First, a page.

Overall, the congress was a successful, well organised meeting and I would like to thank BSPP for their generous support that enabled me to attend this highly inspirational conference.
Chinthani K. Dewage University of Hertfordshire
The conference was held at the TCU Place which had very good facilities. In the main conference hall, there was a very big screen with ’14th International Rapeseed Congress’ in a background of oilseed rape fields in flower. I have been to many conferences and had never previously seen such a big screen which enabled the presentations to be seen from any corner of the conference hall. The opening ceremony was enhanced by local folk dancing. The performers were wearing traditional costumes and dancing according to the traditional ‘first nation’ drum music. This gave the participants a taste of the local ‘first nation’ culture.
It was a highly informative conference covering many aspects of oilseed rape research. The conference was split into five themes. I was interested in breeding and crop sessions which are related to my work and I attended the blackleg workshop, the disease I am working on, and obtained information on the latest blackleg research in other countries, especially Canada and Australia, where blackleg is a major disease problem on oilseed rape production.
I was delighted to see many Chinese colleagues and friends, and had discussions about collaboration on preventing the spread of the damaging pathogen Leptosphaeria maculans (phoma stem canker) into China. Importing into China a large amount of oilseed rape seeds from Canada and Australia, where L. maculans is present, increases the risk that L. maculans will spread into China.
I was impressed by the talks given by Gail Crockett and Mitchell Smith from US McDonald’s Corporation. These talks demonstrated a good example of collaboration between McDonald and Cargill. Cargill’s oilseed rape breeding programmes directly addresses the need of consumers through efficient delivery pipelines (e.g. breeding cultivars with special oil characteristics that directly supplied to contracted growers and oil processors, then oil directly supplied to McDonald). Using the special oilseed rape oil, McDonald’s can ensure that their restaurants provide consistent quality foods to customers. This is a good example of direct application of research results (e.g. special oil cultivar) to the end users (restaurant).
I attended the Crop Protection concurrent session. Having been working on phoma stem canker and monitoring virulent races of L. maculans populations in the UK, I enjoyed talks by Dr Regine Delourme (INRA-Rennes, France) on development of durable resistance for control of phoma stem canker, by Dr Marie-HelÃ¨ne Balesdent (INRA-Bioger) on effector genes AvrLm7 and AvrLm3 evolution in French L. maculans populations, by Dr Kaveh Ghanbarnia (Canada) on comparative genomics to facilitate cloning of L. maculans effector gene AvrLm2. I have also attended talks on other oilseed rape diseases, such as stem rot (Sclerotinia sclerotiorum) and clubroot (Plasmodiophora brassicae), and some talks on phenotyping and disease resistance breeding.
The poster session was held in the evening section in a large hall where participants could move freely to view posters and talk to presenters. I was interested in the posters related to phoma stem canker. I was particularly attracted by two posters. One was presenting the recognition mechanism of L. maculans effector gene AvrLm1 by the recently cloned resistance gene LepR3 using the Nicotiana benthamiana model plant. The other one was presenting transcriptome profiles of Topas (susceptible) and near isogenic lines carrying different R genes (Topas-LepR3 and Topas-Rlm4) in response to L. maculans infection. Having recently investigated effects of temperature on stability of these two R genes, I had very useful discussion with the presenters on further investigation of mechanisms of temperature sensitivity of R gene mediated resistance against L. maculans.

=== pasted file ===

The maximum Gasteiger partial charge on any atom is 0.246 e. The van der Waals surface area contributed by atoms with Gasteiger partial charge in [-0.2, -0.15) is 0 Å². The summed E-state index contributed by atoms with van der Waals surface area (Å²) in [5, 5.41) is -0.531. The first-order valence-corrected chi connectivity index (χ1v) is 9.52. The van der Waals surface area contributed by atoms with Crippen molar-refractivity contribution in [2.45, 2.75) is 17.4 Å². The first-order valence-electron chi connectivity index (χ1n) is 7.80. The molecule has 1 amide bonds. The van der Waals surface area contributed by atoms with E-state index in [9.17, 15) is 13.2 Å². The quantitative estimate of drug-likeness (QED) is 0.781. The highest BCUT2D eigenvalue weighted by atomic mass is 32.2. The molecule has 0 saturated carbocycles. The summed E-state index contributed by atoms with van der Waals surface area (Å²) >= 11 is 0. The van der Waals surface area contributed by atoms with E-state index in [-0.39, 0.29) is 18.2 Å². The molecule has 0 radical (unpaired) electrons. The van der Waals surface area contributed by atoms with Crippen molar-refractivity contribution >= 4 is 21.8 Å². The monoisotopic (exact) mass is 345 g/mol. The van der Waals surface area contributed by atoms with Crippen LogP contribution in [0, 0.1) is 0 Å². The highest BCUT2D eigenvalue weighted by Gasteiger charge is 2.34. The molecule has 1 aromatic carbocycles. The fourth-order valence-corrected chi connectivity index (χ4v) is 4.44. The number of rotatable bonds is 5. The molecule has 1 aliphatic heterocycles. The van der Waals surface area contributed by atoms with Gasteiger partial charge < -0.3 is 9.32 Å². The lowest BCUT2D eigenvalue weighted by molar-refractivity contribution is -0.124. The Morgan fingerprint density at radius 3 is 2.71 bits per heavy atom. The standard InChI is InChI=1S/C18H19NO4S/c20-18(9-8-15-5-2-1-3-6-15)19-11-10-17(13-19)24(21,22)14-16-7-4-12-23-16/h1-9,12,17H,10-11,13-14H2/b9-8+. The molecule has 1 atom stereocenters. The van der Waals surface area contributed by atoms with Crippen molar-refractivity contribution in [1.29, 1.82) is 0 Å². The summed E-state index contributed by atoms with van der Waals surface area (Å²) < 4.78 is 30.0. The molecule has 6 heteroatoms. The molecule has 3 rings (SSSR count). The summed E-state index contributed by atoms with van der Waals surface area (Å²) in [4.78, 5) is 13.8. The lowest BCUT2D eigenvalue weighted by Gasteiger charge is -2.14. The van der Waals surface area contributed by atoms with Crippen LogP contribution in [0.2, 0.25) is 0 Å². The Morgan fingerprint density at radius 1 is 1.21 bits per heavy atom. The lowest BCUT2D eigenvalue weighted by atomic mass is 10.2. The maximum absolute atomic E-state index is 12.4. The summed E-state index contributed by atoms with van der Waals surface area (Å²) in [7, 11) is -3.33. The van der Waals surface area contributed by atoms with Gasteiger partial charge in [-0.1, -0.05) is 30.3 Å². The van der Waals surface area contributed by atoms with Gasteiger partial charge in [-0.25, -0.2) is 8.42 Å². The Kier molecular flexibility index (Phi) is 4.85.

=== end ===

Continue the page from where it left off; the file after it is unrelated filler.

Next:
On the last day of the conference, there was an organised trip to visit field trials of oilseed rape companies, such as Bayer CropScience, Cargill, Monsanto and Dow AgroSciences. Big yellow patches were visible from airplane windows. It was very nice to see oilseed rape crops in flower in Canada. To prevent the spread of clubroot, everyone had to wear a pair of disposable boots before entering to the field. There were demonstration plots for different cultivars and information platforms, which were similar to those at Cereals’ in the UK. After the conference, my colleagues and I visited Saskatoon Research Centre of Agriculture and Agri-Food Canada. Our visit was hosted by Dr Hossein Borhan whose group has cloned the first two R genes for resistance against L. maculans. We had discussions about collaboration and visited their facilities. I was impressed by their plant growth facilities and state-of-the-art lab equipment. With these good facilities, it is not surprising that they are the first to clone the R genes even through these R genes have been identified by other groups a long time ago.
I am very grateful to BSPP for the travel fund which enabled me to attend this conference. This not only gave me the opportunity to present our work, get up to date information about stem canker research in other countries and establish collaboration but also to experience Canadian culture.
Yongju Huang University of Hertfordshire